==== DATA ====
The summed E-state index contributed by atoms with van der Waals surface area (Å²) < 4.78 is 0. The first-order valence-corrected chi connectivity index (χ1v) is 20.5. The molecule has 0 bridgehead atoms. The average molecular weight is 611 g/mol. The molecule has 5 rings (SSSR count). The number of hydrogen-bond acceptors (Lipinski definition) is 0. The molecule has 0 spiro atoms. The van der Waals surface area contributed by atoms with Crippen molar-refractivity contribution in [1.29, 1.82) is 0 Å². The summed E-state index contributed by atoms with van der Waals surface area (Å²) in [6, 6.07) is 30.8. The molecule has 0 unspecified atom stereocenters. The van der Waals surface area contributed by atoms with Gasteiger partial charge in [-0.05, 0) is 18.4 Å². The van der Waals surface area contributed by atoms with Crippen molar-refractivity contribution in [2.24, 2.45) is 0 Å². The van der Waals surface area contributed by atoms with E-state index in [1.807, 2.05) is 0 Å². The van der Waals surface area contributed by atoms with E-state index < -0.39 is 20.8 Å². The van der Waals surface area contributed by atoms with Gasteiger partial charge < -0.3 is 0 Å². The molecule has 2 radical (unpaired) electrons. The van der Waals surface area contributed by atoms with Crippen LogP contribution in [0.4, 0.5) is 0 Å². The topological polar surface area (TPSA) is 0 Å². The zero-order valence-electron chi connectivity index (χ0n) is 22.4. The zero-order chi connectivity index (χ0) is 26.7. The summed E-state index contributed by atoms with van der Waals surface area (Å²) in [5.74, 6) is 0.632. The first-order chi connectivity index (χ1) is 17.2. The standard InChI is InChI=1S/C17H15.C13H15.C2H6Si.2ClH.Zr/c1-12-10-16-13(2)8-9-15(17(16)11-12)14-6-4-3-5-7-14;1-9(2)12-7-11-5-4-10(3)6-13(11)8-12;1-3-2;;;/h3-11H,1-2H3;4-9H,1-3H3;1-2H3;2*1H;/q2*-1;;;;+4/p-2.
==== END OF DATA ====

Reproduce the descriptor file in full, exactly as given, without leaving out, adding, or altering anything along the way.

The summed E-state index contributed by atoms with van der Waals surface area (Å²) < 4.78 is 0. The first-order valence-corrected chi connectivity index (χ1v) is 20.5. The molecule has 0 bridgehead atoms. The average molecular weight is 611 g/mol. The molecule has 5 rings (SSSR count). The number of hydrogen-bond acceptors (Lipinski definition) is 0. The molecule has 0 spiro atoms. The van der Waals surface area contributed by atoms with Crippen molar-refractivity contribution in [1.29, 1.82) is 0 Å². The summed E-state index contributed by atoms with van der Waals surface area (Å²) in [6, 6.07) is 30.8. The molecule has 0 unspecified atom stereocenters. The van der Waals surface area contributed by atoms with Gasteiger partial charge in [-0.05, 0) is 18.4 Å². The van der Waals surface area contributed by atoms with Crippen molar-refractivity contribution in [2.24, 2.45) is 0 Å². The van der Waals surface area contributed by atoms with E-state index in [1.807, 2.05) is 0 Å². The van der Waals surface area contributed by atoms with E-state index < -0.39 is 20.8 Å². The van der Waals surface area contributed by atoms with Gasteiger partial charge < -0.3 is 0 Å². The molecule has 2 radical (unpaired) electrons. The van der Waals surface area contributed by atoms with Crippen LogP contribution in [0.4, 0.5) is 0 Å². The topological polar surface area (TPSA) is 0 Å². The zero-order valence-electron chi connectivity index (χ0n) is 22.4. The zero-order chi connectivity index (χ0) is 26.7. The summed E-state index contributed by atoms with van der Waals surface area (Å²) in [5.74, 6) is 0.632. The first-order chi connectivity index (χ1) is 17.2. The standard InChI is InChI=1S/C17H15.C13H15.C2H6Si.2ClH.Zr/c1-12-10-16-13(2)8-9-15(17(16)11-12)14-6-4-3-5-7-14;1-9(2)12-7-11-5-4-10(3)6-13(11)8-12;1-3-2;;;/h3-11H,1-2H3;4-9H,1-3H3;1-2H3;2*1H;/q2*-1;;;;+4/p-2.